Why switch to a commercial CMS product?

Over the years I have run across an amazing variety of custom and consultingware CMS platforms installed with clients.  One question I get asked almost everytime is should they switch to a commerical CMS product.  Now I know there is an appeal of having something tailor made to your organization, but does that really outweigh the potential issues you might have in the future?  My standard response goes something like this:

Having a custom CMS presents a twofold problem for its owner and end users. It is easy to become embroiled in activities that go beyond just managing the content of the site. In many cases, you end up having to fulfill the role of product manager for a custom product with an install base of one. You also risk being left with limited-to-no support options if the relationship with the system creator sours (or in the case of an internal developer, leaves).  To that end, having a commercially-supported CMS allows the content creators and authors to focus on the site and not the overhead of supporting and maintaining a one-off system. They also benefit by belonging to a larger community of users who receive formal product support with regular product updates.

This is not to say there are some scenarios that would warrent custom work, but if you do decide to continue with or create something custom please think about what you are really taking on, its risks (and benefits) and what it truly costs.

About the Author
George Ross

With more than a dozen years of experience leading enterprise web projects, George has seen the good, bad and ugly when it comes to CMS deployments. George brings an objective eye and a healthy dose of cynicism in evaluating the role of technology in the enterprise.

More articles from George Ross


5 responses… read them below or add one.

  1. Chris Thorpe says:

    Commercial can be risky too – eg Serena Collage going end-of-life. How about the 3rd option – Open Source?

  2. George Ross George Ross says:

    Open Source  can work just as well (if not better) for the right organization.  Like commercial you need to do your homework on how viable the solution is.  I touched on this here: http://www.isitedesign.com/…/open-source-versus-commercial-web-software and here: http://www.cmsmyth.com/…/does-size-matter-with-cms-vendors/

  3. I’ve repeated a paraphrased version of your post to clients (and potential clients) several times in the last few months.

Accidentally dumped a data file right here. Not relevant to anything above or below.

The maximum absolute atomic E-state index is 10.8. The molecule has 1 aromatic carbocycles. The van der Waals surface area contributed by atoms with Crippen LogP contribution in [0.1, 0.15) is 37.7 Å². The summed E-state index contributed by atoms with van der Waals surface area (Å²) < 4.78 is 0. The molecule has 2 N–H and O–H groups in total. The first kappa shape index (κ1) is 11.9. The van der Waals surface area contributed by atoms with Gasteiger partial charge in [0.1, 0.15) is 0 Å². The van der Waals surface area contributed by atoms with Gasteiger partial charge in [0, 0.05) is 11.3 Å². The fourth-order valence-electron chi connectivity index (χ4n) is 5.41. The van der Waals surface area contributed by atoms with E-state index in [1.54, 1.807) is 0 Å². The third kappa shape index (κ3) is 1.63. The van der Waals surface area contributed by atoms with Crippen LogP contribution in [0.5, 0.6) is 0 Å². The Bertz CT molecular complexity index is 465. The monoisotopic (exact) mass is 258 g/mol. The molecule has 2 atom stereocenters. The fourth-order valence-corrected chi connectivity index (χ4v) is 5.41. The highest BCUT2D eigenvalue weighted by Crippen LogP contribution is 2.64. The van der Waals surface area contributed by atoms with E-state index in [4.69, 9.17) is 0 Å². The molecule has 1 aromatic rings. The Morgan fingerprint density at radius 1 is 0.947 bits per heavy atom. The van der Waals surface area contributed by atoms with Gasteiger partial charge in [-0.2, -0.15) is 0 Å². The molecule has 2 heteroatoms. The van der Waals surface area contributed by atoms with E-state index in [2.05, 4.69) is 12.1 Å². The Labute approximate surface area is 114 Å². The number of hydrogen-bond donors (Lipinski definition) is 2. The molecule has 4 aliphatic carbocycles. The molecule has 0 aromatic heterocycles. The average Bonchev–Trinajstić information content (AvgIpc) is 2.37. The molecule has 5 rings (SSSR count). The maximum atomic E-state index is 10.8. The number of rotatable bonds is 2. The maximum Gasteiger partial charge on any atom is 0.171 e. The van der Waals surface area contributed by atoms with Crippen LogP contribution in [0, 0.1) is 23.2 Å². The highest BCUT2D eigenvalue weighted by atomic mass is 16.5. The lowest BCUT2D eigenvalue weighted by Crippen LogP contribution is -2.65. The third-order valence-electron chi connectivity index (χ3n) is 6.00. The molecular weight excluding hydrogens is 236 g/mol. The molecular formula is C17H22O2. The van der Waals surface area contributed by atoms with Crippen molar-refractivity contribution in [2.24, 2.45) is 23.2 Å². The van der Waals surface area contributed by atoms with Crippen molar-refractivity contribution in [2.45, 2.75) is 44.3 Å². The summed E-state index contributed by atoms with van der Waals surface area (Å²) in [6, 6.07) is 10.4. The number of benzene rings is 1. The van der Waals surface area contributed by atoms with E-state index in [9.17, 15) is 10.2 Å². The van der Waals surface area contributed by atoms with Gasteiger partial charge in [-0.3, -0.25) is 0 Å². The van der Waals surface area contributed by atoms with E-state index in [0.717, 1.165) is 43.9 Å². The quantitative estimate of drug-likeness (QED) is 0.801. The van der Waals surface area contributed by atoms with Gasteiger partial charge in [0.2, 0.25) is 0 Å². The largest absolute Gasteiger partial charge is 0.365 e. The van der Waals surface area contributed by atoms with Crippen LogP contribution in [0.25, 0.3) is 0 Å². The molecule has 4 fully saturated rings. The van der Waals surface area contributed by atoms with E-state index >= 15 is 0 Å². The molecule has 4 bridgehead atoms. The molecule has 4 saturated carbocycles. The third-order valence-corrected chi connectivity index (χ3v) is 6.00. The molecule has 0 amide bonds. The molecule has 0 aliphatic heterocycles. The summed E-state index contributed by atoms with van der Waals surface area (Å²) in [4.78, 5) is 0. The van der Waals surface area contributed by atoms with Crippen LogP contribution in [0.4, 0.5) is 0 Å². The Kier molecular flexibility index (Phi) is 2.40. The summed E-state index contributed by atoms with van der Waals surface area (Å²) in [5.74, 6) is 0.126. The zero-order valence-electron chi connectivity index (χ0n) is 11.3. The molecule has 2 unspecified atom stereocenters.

Thanks for writing the post.

  4. ali says:

    Hi there! i was searching for CMS Architecture and got here.. Where should i go from here.  I want to know how simple php CMS’es are planned? just for information. Any help will be appreciated from you helpfull professionals

  5. Larry Zoumas says:

    In my experience, open source is not a way to save money unless you stick to good programming practices. That means using agile things like version control, DRY ( don’t repeat yourself ), and an outright ban of modifying the ‘core’ of the CMS.

    I have seen a lot of ‘Frankenstein’ CMS projects where the client is trying to save money by taking a open source CMS and modifying it until the core is hacked to shreds and the upgrade path is ruined. This effect can take weeks, months, or years, but it seems to be the general trend.

    Suddenly things start breaking and no one can figure out why. Bugs appear and reappear. Developers stop caring about adding hacks to the core because it’s ‘only one more ugly hack on top of 100 others’.

    Normally at this point any good developers on the team start hating their lives and looking for other work. Management gets confused and angry because they spent so much money on developers and their system is ‘end-of-life’ after 2 years.  

    So if you are involved in an open source CMS migration for the love of God DO NOT HACK THE CORE. You will live to regret it. If you can’t live without the feature then convince (or simply pay) the developers of the CMS in question to add it to the core.

    As for building a custom CMS…. I think that’s a good idea if:

    - you have at least one full time qualified developer responsible for the project

    - you truly have needs not met by an open source or commercial package

    - you see yourself as a company which will outgrow the needs of a canned system at some point.

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